Animal spirts present upside risks
The story behind our global forecasts over the next two years is simple. Widespread monetary policy easing during 2019, coupled with some fading of geopolitical risks and the completion of an inventory cycle, allow growth to first stabilise and then gradually rise as the year progresses. Initially, most of the boost comes from emerging markets, particularly those where growth slumped the most. An improvement in the advanced economies follows with a lag. However, even with that better performance, growth is expected to be subdued as monetary policy efficacy remains low, a major fiscal impulse is unlikely and geopolitical risks are still elevated.
It is a truism that our point forecasts are more likely to be wrong than right. But what are the main alternative scenarios to our tepid outlook? In the next six months, it is that the data come in stronger than we have factored in. For example, we are forecasting growth to slow further in the US and China this year – the key drivers of the global economy - but the data flow has shown a great deal of resilience of late, with some cyclical indicators improving (see Chart 1). This may imply either a greater responsiveness to the stimulus already delivered, a larger impact from the trade truce between the two economies, or both. Indeed, with animal spirits rising, particularly in financial markets, there is a plausible scenario in which pent-up demand, particularly for capital goods, is unlocked, driving a meaningful cyclical upswing across the globe.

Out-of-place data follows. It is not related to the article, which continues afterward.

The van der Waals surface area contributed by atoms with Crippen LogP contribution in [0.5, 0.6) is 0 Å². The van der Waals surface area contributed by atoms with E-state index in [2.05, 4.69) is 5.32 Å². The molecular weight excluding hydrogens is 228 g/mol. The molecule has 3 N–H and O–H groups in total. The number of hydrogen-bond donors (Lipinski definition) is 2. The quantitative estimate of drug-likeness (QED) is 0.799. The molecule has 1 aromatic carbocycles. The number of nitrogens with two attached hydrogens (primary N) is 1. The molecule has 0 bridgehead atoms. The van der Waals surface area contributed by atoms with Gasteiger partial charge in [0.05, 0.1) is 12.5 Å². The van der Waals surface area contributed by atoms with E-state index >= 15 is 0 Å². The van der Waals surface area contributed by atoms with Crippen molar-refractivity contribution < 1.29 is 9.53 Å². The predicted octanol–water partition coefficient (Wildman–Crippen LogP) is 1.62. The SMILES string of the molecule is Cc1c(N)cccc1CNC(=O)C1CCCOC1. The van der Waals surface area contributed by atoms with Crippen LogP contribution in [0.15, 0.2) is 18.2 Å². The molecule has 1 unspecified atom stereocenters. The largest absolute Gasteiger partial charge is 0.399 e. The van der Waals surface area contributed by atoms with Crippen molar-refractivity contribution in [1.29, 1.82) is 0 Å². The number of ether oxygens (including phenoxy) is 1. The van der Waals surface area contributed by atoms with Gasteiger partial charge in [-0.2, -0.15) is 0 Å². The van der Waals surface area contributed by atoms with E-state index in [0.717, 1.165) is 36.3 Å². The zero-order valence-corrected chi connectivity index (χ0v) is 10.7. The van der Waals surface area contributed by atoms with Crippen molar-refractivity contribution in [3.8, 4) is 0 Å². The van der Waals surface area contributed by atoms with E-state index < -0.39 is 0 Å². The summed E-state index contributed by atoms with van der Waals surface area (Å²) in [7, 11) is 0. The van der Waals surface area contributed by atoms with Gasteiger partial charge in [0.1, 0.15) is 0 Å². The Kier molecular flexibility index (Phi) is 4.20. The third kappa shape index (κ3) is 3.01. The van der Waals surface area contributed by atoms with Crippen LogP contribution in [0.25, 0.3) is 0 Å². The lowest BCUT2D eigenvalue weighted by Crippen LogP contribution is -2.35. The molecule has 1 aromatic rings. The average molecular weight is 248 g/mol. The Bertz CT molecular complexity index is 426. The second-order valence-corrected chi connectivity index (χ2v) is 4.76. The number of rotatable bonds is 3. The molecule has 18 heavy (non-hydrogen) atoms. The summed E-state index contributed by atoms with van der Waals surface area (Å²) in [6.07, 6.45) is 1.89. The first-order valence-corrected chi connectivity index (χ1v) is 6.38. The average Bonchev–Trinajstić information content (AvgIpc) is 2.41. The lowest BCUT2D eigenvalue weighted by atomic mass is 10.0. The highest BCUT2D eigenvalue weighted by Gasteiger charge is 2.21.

If we look further out, however, risks still appear tilted to the downside. Not only is the cycle old, but monetary policy space is low. With global debt levels elevated, and markets pricing out recession risks, vulnerability to shocks is high. If for example the US-China trade truce unravelled, as it has before, because China can’t deliver on its optimistic commitments, market and business sentiment would sour quickly, dragging the global economy and markets down with it.
Chart 1: Stabilising signs in the US and ChinaSource: Haver, ASIRI (as of December 2019)